At Brisbane Park we believe that science teaches an understanding of the world around us. It aims to stimulate a child’s curiosity in finding out why things happen in the way they do. It teaches methods of enquiry and investigation to stimulate creative thought. Children learn to ask scientific questions and should be encouraged to understand how science can be used to explain what is occurring, predict how things will behave, and analyse causes on a personal and national level. We have just started to use Outstanding Science to help us cover all statutory requirements for Primary Science in the National Curriculum, this is also being accessed by EYFS when appropriate to ensure links can be shown.
In the EYFS, science is covered through Understanding the world
- know about similarities and differences in relation to places, objects, materials and living things.
- talk about the features of their own immediate environment and how environments might vary from one another.
- make observations of animals and plants and explain why some things occur, and talk about changes.
Year 1 and 2
- develop scientific knowledge and conceptual understanding through the specific disciplines of biology, chemistry and physics
- develop understanding of the nature, processes and methods of science through different types of science enquiries that help them to answer scientific questions about the world around them
- be equipped with the scientific knowledge required to understand the uses and implications of science, today and for the future
- start to gain the science knowledge that they’ll build on throughout their primary school years
- develop their skills of observation, prediction, critical thinking and discussion
- conduct experiments and explore different methods of discovery
- present their findings
Year 1 and 2
- explore the world around them and raise their own questions.
- should experience different types of scientific enquiries, including practical activities, and begin to recognise ways in which they might answer scientific questions.
- should use simple features to compare objects, materials and living things and, with help, decide how to sort and group them, observe changes over time, and, with guidance, they should begin to notice patterns and relationships.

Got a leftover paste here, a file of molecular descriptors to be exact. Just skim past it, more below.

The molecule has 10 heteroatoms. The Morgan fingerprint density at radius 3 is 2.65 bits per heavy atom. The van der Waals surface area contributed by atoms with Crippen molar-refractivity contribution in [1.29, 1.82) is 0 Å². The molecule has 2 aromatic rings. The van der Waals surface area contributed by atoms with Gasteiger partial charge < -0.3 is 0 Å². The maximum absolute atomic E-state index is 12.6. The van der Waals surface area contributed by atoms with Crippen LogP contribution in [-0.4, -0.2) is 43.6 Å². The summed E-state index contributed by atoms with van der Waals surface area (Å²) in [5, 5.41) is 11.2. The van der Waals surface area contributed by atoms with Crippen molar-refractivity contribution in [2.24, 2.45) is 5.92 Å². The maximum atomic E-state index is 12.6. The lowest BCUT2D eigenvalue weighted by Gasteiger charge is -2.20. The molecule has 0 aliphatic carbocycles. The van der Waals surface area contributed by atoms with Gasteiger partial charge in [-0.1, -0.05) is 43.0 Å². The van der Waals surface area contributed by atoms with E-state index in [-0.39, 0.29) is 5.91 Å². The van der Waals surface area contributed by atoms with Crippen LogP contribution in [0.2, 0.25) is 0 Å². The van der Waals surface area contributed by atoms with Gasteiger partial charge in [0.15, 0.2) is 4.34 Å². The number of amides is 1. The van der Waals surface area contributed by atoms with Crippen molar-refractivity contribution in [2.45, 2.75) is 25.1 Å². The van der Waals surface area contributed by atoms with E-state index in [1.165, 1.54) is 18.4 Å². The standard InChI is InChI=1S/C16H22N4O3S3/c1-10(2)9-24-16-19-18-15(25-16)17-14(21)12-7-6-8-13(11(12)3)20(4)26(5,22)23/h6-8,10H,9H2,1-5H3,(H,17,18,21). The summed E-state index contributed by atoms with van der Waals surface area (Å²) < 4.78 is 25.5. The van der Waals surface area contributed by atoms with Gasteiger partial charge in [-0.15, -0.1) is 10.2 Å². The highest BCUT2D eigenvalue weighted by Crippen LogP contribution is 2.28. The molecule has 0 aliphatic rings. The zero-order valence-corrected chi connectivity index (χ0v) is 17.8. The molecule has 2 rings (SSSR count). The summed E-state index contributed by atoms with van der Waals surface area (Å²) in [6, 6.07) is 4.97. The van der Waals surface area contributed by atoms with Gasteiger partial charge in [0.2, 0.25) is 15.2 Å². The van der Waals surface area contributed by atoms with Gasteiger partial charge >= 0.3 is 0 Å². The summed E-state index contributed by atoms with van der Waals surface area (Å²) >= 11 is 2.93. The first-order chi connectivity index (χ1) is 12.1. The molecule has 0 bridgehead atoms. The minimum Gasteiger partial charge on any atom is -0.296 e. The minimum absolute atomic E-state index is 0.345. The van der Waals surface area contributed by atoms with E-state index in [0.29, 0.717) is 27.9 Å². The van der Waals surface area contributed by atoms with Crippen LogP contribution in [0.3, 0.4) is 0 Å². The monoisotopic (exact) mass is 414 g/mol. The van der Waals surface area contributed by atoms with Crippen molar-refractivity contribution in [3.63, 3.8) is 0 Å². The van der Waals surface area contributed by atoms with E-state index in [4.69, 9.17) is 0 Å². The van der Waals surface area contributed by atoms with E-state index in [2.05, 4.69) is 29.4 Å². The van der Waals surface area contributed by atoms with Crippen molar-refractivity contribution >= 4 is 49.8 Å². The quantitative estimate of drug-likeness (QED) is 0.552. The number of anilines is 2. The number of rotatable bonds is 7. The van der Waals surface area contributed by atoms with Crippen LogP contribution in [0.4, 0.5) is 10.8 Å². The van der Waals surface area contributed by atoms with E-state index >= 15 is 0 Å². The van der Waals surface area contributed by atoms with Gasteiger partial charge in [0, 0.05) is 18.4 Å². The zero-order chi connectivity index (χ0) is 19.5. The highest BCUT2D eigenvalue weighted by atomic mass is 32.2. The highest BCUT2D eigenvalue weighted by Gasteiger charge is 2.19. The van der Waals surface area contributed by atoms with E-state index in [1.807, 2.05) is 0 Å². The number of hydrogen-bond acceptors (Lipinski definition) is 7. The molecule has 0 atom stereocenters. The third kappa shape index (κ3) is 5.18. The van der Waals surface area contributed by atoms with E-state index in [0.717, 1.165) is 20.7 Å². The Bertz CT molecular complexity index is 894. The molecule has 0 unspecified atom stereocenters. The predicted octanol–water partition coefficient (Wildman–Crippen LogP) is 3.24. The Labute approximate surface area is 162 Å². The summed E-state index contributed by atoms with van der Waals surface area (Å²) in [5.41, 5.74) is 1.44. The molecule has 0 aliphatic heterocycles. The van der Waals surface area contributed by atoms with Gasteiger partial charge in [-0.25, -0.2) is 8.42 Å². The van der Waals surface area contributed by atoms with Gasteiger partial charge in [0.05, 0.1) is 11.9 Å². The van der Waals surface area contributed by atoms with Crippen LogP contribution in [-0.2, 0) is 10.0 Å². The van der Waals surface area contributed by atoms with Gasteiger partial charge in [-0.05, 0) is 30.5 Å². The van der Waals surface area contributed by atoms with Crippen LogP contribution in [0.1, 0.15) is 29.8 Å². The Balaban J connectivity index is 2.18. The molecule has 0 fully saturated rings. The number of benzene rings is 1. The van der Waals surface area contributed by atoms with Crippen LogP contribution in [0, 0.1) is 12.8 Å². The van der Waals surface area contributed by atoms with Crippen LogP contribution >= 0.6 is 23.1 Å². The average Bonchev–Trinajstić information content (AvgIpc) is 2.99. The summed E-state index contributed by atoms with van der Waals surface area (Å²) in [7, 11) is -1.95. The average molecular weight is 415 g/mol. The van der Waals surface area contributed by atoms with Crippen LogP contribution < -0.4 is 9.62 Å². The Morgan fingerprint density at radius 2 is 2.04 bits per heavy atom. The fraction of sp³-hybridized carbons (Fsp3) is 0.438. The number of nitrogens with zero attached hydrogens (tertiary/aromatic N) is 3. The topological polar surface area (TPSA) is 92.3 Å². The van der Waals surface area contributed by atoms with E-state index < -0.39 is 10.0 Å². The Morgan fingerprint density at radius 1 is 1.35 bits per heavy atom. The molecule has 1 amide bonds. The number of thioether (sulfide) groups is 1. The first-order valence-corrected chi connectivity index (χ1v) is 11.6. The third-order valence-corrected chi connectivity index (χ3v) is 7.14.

- should ask people questions and use simple secondary sources to find answers.
- should use simple measurements and equipment (for example, hand lenses, egg timers) to gather data, carry out simple tests, record simple data, and talk about what they have found out and how they found it out.
- should record and communicate their findings in a range of ways and begin to use simple scientific language.
- should read and spell scientific vocabulary at a level consistent with their increasing word reading and spelling knowledge at key stage 1.
- children will understand the relevance of what they are learning in relation to real the world around them
- children will ‘have a go’ and choose the equipment they need to help them to learn along with the strategies they think are best suited to each problem and experiment.
- Children will be able think critically and apply their knowledge
- Children will become passionate scientists and develop oral skills in science lessons through discussions (for example, keeping healthy) and through recounting their observations of scientific experiments.
- They will develop their writing skills through writing reports and projects and by recording information.
- They will develop their mathematical skills by learning to use and apply number through working on investigations and as they learn to weigh, measure, estimate and predict. They develop accuracy in their observation and recording of events. Many of their answers and conclusions include numbers
At the end of each term, staff will assess each science topic area against assessment statements directly onto ScholarPack.
At the end of each Key Stage, the statutory assessment for science is based on teacher assessment, therefore assessments will be recorded appropriately and some examples of work held in curriculum books.
Monitoring consistency across the classes and key stages will be done through: learning walks; planning scrutiny; looking at progression in books; termly data analysis and moderation.